.So depending on your location, where you're calling it, it's going to make sure that it's returning the correct set of variables. In foo bar I can call projector ad bar baz, another one. .Then I can cd into baz, a deeper directory, call it, and then we'll get this entire object back, right?

Because it is every value that's at this directory or higher up in my directory chain. Or, I can call a specific value, bar, and I'll get baz out, even though that is from one directory behind me. I know I didn't need to do the motion but it just feels like it describes exactly how it feels.

The dot dots back there somewhere. And so, let's kinda break up the problem. It's a pretty straightforward problem, right? We have CLI options, cuz there can be a bunch of things there, we have the actual config for what we're going to do, right? This is going to be the operations of adding, removing, printing all that.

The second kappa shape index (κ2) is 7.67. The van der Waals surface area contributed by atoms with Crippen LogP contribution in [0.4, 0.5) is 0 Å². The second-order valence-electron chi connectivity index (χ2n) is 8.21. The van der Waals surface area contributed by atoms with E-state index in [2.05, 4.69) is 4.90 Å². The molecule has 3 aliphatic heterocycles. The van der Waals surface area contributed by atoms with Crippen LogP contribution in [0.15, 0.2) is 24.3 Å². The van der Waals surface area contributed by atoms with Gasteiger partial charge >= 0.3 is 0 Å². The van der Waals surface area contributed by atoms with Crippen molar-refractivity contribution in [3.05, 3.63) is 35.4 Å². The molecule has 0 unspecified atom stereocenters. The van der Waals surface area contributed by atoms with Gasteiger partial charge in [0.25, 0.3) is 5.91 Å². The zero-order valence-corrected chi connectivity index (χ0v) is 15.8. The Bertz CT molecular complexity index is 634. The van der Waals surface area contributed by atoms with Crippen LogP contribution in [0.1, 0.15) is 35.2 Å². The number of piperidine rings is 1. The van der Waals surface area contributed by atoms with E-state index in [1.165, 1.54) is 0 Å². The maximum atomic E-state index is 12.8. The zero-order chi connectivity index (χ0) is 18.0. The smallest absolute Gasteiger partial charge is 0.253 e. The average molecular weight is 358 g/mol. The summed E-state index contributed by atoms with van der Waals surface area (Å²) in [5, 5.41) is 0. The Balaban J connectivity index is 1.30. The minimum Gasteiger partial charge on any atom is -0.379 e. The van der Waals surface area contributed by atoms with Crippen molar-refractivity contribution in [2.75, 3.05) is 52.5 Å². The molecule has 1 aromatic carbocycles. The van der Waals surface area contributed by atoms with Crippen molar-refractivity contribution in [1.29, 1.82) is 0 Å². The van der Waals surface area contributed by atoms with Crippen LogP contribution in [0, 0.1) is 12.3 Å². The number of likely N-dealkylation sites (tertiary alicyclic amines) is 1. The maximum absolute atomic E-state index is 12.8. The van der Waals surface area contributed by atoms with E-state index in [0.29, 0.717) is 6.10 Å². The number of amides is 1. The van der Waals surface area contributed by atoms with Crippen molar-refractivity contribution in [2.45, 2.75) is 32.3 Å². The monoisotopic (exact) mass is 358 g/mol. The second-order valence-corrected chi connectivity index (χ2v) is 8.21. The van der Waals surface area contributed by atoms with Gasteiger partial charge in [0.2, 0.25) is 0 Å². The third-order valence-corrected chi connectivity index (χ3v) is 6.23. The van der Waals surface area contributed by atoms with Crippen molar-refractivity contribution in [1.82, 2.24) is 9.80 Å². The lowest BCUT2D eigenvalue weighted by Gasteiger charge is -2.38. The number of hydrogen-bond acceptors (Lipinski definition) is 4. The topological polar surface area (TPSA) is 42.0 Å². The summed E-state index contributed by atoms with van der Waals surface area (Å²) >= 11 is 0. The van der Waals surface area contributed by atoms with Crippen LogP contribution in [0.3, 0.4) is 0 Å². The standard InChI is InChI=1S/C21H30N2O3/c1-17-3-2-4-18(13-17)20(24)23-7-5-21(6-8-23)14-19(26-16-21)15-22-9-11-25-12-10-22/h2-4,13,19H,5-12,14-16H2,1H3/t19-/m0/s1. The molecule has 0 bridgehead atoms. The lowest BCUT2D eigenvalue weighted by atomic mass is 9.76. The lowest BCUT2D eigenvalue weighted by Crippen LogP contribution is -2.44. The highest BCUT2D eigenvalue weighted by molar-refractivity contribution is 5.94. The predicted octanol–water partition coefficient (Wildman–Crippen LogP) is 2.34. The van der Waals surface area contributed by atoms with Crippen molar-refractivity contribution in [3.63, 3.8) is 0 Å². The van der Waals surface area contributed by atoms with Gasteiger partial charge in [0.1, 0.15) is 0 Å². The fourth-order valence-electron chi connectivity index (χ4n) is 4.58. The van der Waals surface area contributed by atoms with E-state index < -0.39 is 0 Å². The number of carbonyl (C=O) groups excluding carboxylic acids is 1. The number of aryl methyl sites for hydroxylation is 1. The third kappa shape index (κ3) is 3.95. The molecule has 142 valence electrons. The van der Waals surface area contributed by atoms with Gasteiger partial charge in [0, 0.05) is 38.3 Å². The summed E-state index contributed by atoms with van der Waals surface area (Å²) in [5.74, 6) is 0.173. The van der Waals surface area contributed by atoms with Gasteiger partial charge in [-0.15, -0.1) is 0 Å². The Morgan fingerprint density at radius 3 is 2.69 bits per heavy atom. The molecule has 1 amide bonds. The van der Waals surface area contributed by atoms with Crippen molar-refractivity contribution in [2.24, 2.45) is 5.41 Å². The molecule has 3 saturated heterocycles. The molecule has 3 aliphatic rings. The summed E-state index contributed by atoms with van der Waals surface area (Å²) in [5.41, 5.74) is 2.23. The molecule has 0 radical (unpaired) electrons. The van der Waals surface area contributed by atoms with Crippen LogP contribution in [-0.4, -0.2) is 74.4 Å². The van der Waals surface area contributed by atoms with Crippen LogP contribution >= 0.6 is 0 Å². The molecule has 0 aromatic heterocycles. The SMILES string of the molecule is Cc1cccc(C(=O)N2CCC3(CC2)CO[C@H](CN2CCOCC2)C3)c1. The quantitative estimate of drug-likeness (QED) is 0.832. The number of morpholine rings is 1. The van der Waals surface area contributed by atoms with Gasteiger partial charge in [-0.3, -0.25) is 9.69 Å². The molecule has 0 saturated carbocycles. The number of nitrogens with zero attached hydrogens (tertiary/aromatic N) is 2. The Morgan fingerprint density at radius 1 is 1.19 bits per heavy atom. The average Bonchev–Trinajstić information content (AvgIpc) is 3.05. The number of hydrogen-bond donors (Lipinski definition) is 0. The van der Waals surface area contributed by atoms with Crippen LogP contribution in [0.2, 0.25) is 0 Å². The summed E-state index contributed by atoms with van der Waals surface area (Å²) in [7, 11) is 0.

We are breaking up the problem right now, which of course is the CLI options. So, we're gonna break up this problem to four steps. And that's kind of how we're gonna solve this is also via these four steps. So, we're gonna parsing the CLI options. So, you can imagine that if we call projector with nothing.

Well, I didn't specify a path to go look into. I didn't specify a config to use, I didn't specify any operation. So there's gonna be the options of it, then there's gonna be the config, based on the options what do we need to do? And what are the key Here's the values, what are we doing?

Where's the config stored? How do we get the values? All that, right? We have to get that, then we're gonna have to print, add or remove, then we have to save in two cases, or display results in a third. So, there we go kind of broke down the problem, pretty simple.